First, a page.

Non-Experimental Claims Checklist
|Item No||Checklist Item (clients can use this tool to help make decisions regarding use of observational study data in advertising claims)||✓|
|What Must Appear in the Advertisement or Promotional System|
|What Must Appear in the Published Study for Claim Validation|
|6||Data sources / measurement|
1. Key Benefits:
Claims based on observational evidence can provide additional information to aid HCPs in making appropriate therapeutic choices that may not be captured in claims based solely on experimental evidence, such as randomized trials. Observational research can reliably answer clinically relevant questions in a complimentary way. It can also provide important information for clinical decisions in an easier fashion than experimental research. Some important information for clinical decision-making cannot be reliably answered with experimental studies.
2. Key Pitfalls:
Claims of comparative effectiveness from observational studies rely on more elaborate techniques for measuring and analyzing data. Findings from observational research may be largely influenced by the scientific judgments of the researchers analyzing the data. There is no real consensus on what statistical adjustment techniques are most reliable. Although there is no compelling evidence that observational studies are consistently less reliable than those of experimental studies, the reliability of findings from a single observational study is much more suspect than that of a similarly sized randomized trial and requires sufficient details regarding the analytic approach to be properly scrutinized.
As a general principle, the degree of evidence must support the degree of claim. In general observational studies may be appropriate for claims relating to adherence, persistence, preference, and as additional support of efficacy/safety claims established by evidence based on randomized controlled trials. In general, the use of observational studies alone is not sufficient to support claims of efficacy and safety.
A consensus checklist has been developed for Strengthening The Reporting of OBservational studies in Epidemiology (STROBE) that are intended to appear in biomedical journals. Most of the elements of the checklist are also relevant to allow scrutiny of claims based on observational data submitted to the PAAB.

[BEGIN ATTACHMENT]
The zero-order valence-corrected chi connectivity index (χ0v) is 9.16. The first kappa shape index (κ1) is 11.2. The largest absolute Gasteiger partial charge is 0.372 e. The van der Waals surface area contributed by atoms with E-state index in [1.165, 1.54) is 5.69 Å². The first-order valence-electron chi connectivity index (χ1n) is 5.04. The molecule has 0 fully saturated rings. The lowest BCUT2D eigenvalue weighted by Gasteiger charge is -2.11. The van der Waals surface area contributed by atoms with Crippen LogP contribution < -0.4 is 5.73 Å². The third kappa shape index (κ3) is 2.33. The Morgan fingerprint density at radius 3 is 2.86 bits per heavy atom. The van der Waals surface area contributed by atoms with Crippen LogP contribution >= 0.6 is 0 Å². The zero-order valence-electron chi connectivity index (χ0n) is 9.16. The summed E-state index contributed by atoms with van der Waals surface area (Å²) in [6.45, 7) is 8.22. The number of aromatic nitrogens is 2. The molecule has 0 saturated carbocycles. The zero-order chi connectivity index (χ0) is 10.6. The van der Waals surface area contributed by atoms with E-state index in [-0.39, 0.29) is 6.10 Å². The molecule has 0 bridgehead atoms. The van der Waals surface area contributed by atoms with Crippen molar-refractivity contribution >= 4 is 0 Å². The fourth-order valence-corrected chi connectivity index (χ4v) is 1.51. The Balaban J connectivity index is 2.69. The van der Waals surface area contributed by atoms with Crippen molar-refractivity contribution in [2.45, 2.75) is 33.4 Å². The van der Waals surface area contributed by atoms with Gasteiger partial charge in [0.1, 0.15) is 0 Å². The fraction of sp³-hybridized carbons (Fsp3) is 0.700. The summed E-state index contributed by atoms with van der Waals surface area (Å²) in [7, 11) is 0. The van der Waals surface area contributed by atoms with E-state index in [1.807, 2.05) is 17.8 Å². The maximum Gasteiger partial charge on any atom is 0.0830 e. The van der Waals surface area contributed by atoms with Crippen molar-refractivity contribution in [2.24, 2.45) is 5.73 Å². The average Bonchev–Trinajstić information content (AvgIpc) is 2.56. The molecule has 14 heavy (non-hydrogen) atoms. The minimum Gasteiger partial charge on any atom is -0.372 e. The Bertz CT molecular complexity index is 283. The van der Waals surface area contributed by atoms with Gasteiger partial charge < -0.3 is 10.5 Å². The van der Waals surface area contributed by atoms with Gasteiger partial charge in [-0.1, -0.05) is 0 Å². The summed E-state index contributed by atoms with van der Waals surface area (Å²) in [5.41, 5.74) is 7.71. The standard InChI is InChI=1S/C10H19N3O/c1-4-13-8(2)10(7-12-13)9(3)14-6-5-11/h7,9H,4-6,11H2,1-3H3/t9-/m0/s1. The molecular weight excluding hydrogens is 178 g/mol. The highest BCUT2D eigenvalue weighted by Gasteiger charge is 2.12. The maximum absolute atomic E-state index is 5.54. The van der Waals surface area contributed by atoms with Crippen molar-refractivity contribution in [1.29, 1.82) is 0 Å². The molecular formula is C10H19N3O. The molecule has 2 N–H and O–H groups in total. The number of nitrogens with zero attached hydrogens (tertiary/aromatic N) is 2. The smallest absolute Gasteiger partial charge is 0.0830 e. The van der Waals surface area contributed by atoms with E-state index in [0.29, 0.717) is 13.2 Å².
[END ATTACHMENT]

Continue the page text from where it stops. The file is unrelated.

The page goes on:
The checklist should be used to guide industry and to assist the PAAB staff in determining whether findings from observational studies may appear within advertising/promotional systems (APS). The checklist relates to factors specific to the reporting of observational studies that attempt to make comparisons (i.e. causal claims). Before using the checklist, applicants should be sure the claim is consistent with the Health Canada approved Terms of Market Authorization (TMA). Observational studies cannot be used to support observations that contradict anything in the TMA (with respect to magnitude, direction, or duration of clinical effect).
Observational Claims Checklist (Adapted from the STROBE Checklist)
|Objectives||1||State specific objectives, including any prespecified hypotheses|
|Study design||2||Present key elements of study design early in the paper|
|Setting||3||Describe the setting, locations, and relevant dates, including periods of recruitment, exposure, follow-up, and data collection|
|Variables||5||Clearly define all outcomes, exposures, predictors, potential confounders, and effect modifiers. Give diagnostic criteria, if applicable|
|Data sources/measurement||6*||For each variable of interest, give sources of data and details of methods of assessment (measurement). Describe comparability of assessment methods if there is more than one group|
|Bias||7||Describe any efforts to address potential sources of bias|
|Study size||8||Explain how the study size was arrived at|
|Quantitative variables||9||Explain how quantitative variables were handled in the analyses. If applicable, describe which groupings were chosen and why|
|Other analyses||15||Report other analyses done (i.e. analyses of subgroups and interactions, and sensitivity analyses)|
|Funding||16||Give the source of funding and the role of the funders for the present study and, if applicable, for the original study on which the present article is based|
|* Give information separately for cases and controls in case-control studies and, if applicable, for exposed and unexposed groups in cohort and cross-sectional studies.|
Principles, Rationale and Application of Checklist Items
An Explanation and Elaboration article discusses each checklist item and gives methodological background and published examples of transparent reporting.
This checklist is best used in conjunction with the article, freely available at
Information on the STROBE Initiative is available at www.strobe-statement.org .